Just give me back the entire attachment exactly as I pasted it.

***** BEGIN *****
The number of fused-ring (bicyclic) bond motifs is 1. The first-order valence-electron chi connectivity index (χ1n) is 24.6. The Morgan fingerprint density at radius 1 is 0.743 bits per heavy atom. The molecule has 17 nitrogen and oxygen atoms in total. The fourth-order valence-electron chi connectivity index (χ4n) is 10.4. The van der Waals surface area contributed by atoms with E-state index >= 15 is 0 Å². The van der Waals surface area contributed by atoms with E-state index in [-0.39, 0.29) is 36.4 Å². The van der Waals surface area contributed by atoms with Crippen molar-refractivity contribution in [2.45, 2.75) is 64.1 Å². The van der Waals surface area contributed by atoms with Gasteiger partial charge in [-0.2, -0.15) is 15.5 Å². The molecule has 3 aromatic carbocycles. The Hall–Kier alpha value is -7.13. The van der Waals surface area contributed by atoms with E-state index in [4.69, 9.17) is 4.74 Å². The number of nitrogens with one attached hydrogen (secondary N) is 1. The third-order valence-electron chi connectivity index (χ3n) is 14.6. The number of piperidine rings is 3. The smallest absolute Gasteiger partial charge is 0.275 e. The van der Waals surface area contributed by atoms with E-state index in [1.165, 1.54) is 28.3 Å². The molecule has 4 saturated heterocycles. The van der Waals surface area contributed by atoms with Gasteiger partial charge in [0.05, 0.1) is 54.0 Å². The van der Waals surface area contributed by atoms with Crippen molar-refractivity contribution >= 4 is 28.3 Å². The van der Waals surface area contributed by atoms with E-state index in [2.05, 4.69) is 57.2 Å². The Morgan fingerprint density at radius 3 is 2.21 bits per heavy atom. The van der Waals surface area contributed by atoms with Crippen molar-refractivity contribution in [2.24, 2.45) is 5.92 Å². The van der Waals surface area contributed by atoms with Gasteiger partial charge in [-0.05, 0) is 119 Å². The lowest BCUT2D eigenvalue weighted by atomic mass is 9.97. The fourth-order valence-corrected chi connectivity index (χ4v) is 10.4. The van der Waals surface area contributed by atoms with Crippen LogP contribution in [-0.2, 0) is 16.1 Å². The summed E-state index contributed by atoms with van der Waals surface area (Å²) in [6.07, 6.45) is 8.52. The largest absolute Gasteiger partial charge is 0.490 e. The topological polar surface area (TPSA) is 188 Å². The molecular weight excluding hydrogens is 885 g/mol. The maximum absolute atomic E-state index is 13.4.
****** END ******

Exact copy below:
The number of fused-ring (bicyclic) bond motifs is 1. The first-order valence-electron chi connectivity index (χ1n) is 24.6. The Morgan fingerprint density at radius 1 is 0.743 bits per heavy atom. The molecule has 17 nitrogen and oxygen atoms in total. The fourth-order valence-electron chi connectivity index (χ4n) is 10.4. The van der Waals surface area contributed by atoms with E-state index >= 15 is 0 Å². The van der Waals surface area contributed by atoms with E-state index in [-0.39, 0.29) is 36.4 Å². The van der Waals surface area contributed by atoms with Crippen molar-refractivity contribution in [2.45, 2.75) is 64.1 Å². The van der Waals surface area contributed by atoms with Gasteiger partial charge in [-0.2, -0.15) is 15.5 Å². The molecule has 3 aromatic carbocycles. The Hall–Kier alpha value is -7.13. The van der Waals surface area contributed by atoms with E-state index in [4.69, 9.17) is 4.74 Å². The number of nitrogens with one attached hydrogen (secondary N) is 1. The third-order valence-electron chi connectivity index (χ3n) is 14.6. The number of piperidine rings is 3. The smallest absolute Gasteiger partial charge is 0.275 e. The van der Waals surface area contributed by atoms with E-state index in [1.165, 1.54) is 28.3 Å². The molecule has 4 saturated heterocycles. The van der Waals surface area contributed by atoms with Gasteiger partial charge in [0.05, 0.1) is 54.0 Å². The van der Waals surface area contributed by atoms with Crippen molar-refractivity contribution >= 4 is 28.3 Å². The van der Waals surface area contributed by atoms with E-state index in [2.05, 4.69) is 57.2 Å². The Morgan fingerprint density at radius 3 is 2.21 bits per heavy atom. The van der Waals surface area contributed by atoms with Crippen molar-refractivity contribution in [2.24, 2.45) is 5.92 Å². The van der Waals surface area contributed by atoms with Gasteiger partial charge in [-0.05, 0) is 119 Å². The lowest BCUT2D eigenvalue weighted by atomic mass is 9.97. The fourth-order valence-corrected chi connectivity index (χ4v) is 10.4. The van der Waals surface area contributed by atoms with Crippen LogP contribution in [-0.2, 0) is 16.1 Å². The summed E-state index contributed by atoms with van der Waals surface area (Å²) in [6.07, 6.45) is 8.52. The largest absolute Gasteiger partial charge is 0.490 e. The topological polar surface area (TPSA) is 188 Å². The molecular weight excluding hydrogens is 885 g/mol. The maximum absolute atomic E-state index is 13.4.